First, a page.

Heads of States and Governments disregard the European people
With the increased turnout, the European citizens strengthened Parliament in May. And unfortunately this must now be proven right at the beginning, whether it can be danced around on the nose. The model of the top candidates will be cashed in by the Heads of State and Government, and it is a good first step towards Europeanising the election campaign. But in the end the Parliament elects the people at the top of the Commission, they are only proposed by the European Council. "Parliament should now show, in the interests of the electorate, that it thinks European and is self-confident enough to reject the European Council's proposal", demands our President Tobias Köck.
Since the economic and financial crisis, the EU has been increasingly governed by the European Council and its summits, although the Council is only supposed to determine the political guidelines. It is envisaged that European laws will be adopted by the respective ministers and parliament in transparent and democratic negotiations. "In the coming legislative period, it will be an even more important step for European democracy to increasingly stand up to the substantive negotiations in the European Council. Solutions with a European perspective are needed, and the Heads of State and Government have repeatedly demonstrated that they are not suited to this," says our Executive Board Member Christoph Röttgers.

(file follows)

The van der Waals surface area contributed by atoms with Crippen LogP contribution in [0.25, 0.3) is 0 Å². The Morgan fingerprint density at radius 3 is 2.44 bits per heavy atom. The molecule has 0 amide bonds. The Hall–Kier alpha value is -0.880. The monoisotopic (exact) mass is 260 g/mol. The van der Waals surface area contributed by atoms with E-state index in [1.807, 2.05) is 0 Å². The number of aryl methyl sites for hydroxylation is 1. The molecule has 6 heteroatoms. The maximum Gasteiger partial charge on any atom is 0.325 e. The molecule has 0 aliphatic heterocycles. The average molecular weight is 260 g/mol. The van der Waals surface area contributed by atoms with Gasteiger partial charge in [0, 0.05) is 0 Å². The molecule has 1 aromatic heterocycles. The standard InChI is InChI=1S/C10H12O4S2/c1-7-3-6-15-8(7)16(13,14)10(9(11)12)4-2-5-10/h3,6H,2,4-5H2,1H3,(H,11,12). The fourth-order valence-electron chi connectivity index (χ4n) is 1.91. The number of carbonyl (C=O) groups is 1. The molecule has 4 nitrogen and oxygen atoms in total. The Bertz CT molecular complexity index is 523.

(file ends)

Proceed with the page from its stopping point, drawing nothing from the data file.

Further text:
It is annoying that the debates are still being conducted too much at national level. In this legislature, we expect the discourses - including those of the media - to be conducted clearly from a European perspective and for the good of Europe. We also expect transnational lists in future elections at last, so that the model of top candidates* will be strengthened. "Transnational lists Europeanise the election campaign; this is urgently needed alongside the top candidate model", emphasises our President Tobias Köck.
It must stop for national politicians to take decisions in European bodies and - as soon as they are in their respective countries - to hold Europe responsible for the consequences. Neither Brussels as a synonym nor the EU as an institution should be a scapegoat for democratic decisions. We are committed to ensuring that the legislative process is made transparent and comprehensible at all stages in order to prevent this from happening in the future.
We are counting on the pro-European and democratic forces to make clear their strong role in interaction with the other institutions. This also includes electing a President of Parliament from their own ranks. The European Parliament, as a directly elected body of the EU, represents the citizens of Europe. That is why it is right and important for MEPs to have a say in the EU's political priorities at eye level.
In contrast to other parliaments, the European Parliament has so far been denied the right to initiate EU laws. As the directly elected representative of EU citizens, the European Parliament must retain this competence. Like any other parliament, it needs all legislative powers, not only in budgetary matters. We call for a European Convention to clarify these and other institutional-democratic challenges facing the EU. This requires a broad social debate on the future of Europe that can be shaped by civil society.
In the end, the majority of this House has a clear European view - although, unfortunately, since the election, more nationalists have been sitting in Parliament.